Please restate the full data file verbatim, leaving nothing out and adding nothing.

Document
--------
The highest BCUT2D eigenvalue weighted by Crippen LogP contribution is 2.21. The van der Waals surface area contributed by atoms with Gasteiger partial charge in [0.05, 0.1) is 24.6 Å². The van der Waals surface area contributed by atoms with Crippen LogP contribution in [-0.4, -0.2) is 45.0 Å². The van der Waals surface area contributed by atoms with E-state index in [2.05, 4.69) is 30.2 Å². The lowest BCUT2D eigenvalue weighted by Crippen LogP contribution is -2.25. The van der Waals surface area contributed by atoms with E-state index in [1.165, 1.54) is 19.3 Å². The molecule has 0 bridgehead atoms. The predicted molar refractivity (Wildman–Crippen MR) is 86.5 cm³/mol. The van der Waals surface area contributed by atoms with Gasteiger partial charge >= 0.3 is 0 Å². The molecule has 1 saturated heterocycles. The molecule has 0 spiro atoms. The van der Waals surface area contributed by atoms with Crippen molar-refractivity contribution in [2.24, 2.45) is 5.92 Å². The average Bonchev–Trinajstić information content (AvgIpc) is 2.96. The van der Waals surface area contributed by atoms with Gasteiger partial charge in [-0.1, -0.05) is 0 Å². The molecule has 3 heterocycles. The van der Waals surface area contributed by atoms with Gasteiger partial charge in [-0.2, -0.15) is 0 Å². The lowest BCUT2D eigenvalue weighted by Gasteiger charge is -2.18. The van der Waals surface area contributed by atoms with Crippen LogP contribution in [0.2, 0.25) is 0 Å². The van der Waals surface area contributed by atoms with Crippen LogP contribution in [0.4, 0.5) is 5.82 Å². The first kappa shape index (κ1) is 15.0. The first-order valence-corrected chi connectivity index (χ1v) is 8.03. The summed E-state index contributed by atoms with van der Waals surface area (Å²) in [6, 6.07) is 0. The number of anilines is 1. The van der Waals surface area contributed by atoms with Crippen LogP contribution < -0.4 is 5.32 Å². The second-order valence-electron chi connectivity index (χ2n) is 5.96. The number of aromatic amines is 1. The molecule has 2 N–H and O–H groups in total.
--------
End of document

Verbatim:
The highest BCUT2D eigenvalue weighted by Crippen LogP contribution is 2.21. The van der Waals surface area contributed by atoms with Gasteiger partial charge in [0.05, 0.1) is 24.6 Å². The van der Waals surface area contributed by atoms with Crippen LogP contribution in [-0.4, -0.2) is 45.0 Å². The van der Waals surface area contributed by atoms with E-state index in [2.05, 4.69) is 30.2 Å². The lowest BCUT2D eigenvalue weighted by Crippen LogP contribution is -2.25. The van der Waals surface area contributed by atoms with E-state index in [1.165, 1.54) is 19.3 Å². The molecule has 0 bridgehead atoms. The predicted molar refractivity (Wildman–Crippen MR) is 86.5 cm³/mol. The van der Waals surface area contributed by atoms with Gasteiger partial charge >= 0.3 is 0 Å². The molecule has 1 saturated heterocycles. The molecule has 0 spiro atoms. The van der Waals surface area contributed by atoms with Crippen molar-refractivity contribution in [2.24, 2.45) is 5.92 Å². The average Bonchev–Trinajstić information content (AvgIpc) is 2.96. The van der Waals surface area contributed by atoms with Gasteiger partial charge in [-0.1, -0.05) is 0 Å². The molecule has 3 heterocycles. The van der Waals surface area contributed by atoms with Gasteiger partial charge in [-0.2, -0.15) is 0 Å². The lowest BCUT2D eigenvalue weighted by Gasteiger charge is -2.18. The van der Waals surface area contributed by atoms with Crippen LogP contribution in [0.2, 0.25) is 0 Å². The van der Waals surface area contributed by atoms with Crippen LogP contribution in [0.4, 0.5) is 5.82 Å². The first kappa shape index (κ1) is 15.0. The first-order valence-corrected chi connectivity index (χ1v) is 8.03. The summed E-state index contributed by atoms with van der Waals surface area (Å²) in [6, 6.07) is 0. The number of anilines is 1. The van der Waals surface area contributed by atoms with Crippen LogP contribution < -0.4 is 5.32 Å². The second-order valence-electron chi connectivity index (χ2n) is 5.96. The number of aromatic amines is 1. The molecule has 2 N–H and O–H groups in total.